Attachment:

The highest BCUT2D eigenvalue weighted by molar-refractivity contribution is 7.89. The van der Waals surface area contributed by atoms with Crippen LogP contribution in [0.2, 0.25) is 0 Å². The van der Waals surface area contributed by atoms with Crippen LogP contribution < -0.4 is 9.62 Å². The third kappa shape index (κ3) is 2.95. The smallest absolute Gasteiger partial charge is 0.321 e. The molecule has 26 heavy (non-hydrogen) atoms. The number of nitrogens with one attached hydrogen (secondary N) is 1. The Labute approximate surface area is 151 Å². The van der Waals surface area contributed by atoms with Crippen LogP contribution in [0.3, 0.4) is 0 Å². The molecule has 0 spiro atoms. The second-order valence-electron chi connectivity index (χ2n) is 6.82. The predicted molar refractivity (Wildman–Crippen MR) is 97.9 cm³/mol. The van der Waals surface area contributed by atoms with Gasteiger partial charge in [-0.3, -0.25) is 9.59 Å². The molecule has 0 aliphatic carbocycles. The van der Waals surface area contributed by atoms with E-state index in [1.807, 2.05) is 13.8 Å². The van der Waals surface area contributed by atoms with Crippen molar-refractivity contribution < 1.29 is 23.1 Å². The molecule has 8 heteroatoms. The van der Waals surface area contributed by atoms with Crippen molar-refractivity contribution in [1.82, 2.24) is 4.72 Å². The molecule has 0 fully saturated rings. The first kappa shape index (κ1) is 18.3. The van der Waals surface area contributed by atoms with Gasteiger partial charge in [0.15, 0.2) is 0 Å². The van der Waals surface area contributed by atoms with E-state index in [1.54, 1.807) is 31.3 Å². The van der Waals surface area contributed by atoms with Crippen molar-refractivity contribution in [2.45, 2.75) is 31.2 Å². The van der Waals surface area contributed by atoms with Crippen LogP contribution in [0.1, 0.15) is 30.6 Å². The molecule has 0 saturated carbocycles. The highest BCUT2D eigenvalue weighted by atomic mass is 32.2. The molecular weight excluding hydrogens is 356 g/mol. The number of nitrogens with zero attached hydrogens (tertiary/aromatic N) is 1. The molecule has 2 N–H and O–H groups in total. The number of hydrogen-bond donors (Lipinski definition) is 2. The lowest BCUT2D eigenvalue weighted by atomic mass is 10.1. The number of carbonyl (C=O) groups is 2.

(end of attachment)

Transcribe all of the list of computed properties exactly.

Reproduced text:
The highest BCUT2D eigenvalue weighted by molar-refractivity contribution is 7.89. The van der Waals surface area contributed by atoms with Crippen LogP contribution in [0.2, 0.25) is 0 Å². The van der Waals surface area contributed by atoms with Crippen LogP contribution < -0.4 is 9.62 Å². The third kappa shape index (κ3) is 2.95. The smallest absolute Gasteiger partial charge is 0.321 e. The molecule has 26 heavy (non-hydrogen) atoms. The number of nitrogens with one attached hydrogen (secondary N) is 1. The Labute approximate surface area is 151 Å². The van der Waals surface area contributed by atoms with Crippen LogP contribution in [0.3, 0.4) is 0 Å². The molecule has 0 spiro atoms. The second-order valence-electron chi connectivity index (χ2n) is 6.82. The predicted molar refractivity (Wildman–Crippen MR) is 97.9 cm³/mol. The van der Waals surface area contributed by atoms with Gasteiger partial charge in [-0.3, -0.25) is 9.59 Å². The molecule has 0 aliphatic carbocycles. The van der Waals surface area contributed by atoms with E-state index in [1.807, 2.05) is 13.8 Å². The van der Waals surface area contributed by atoms with Crippen molar-refractivity contribution < 1.29 is 23.1 Å². The molecule has 8 heteroatoms. The van der Waals surface area contributed by atoms with Crippen molar-refractivity contribution in [1.82, 2.24) is 4.72 Å². The molecule has 0 fully saturated rings. The first kappa shape index (κ1) is 18.3. The van der Waals surface area contributed by atoms with Gasteiger partial charge in [0.15, 0.2) is 0 Å². The van der Waals surface area contributed by atoms with E-state index in [1.54, 1.807) is 31.3 Å². The van der Waals surface area contributed by atoms with Crippen molar-refractivity contribution in [2.45, 2.75) is 31.2 Å². The van der Waals surface area contributed by atoms with Crippen LogP contribution in [0.1, 0.15) is 30.6 Å². The molecule has 0 saturated carbocycles. The highest BCUT2D eigenvalue weighted by atomic mass is 32.2. The molecular weight excluding hydrogens is 356 g/mol. The number of nitrogens with zero attached hydrogens (tertiary/aromatic N) is 1. The molecule has 2 N–H and O–H groups in total. The number of hydrogen-bond donors (Lipinski definition) is 2. The lowest BCUT2D eigenvalue weighted by atomic mass is 10.1. The number of carbonyl (C=O) groups is 2.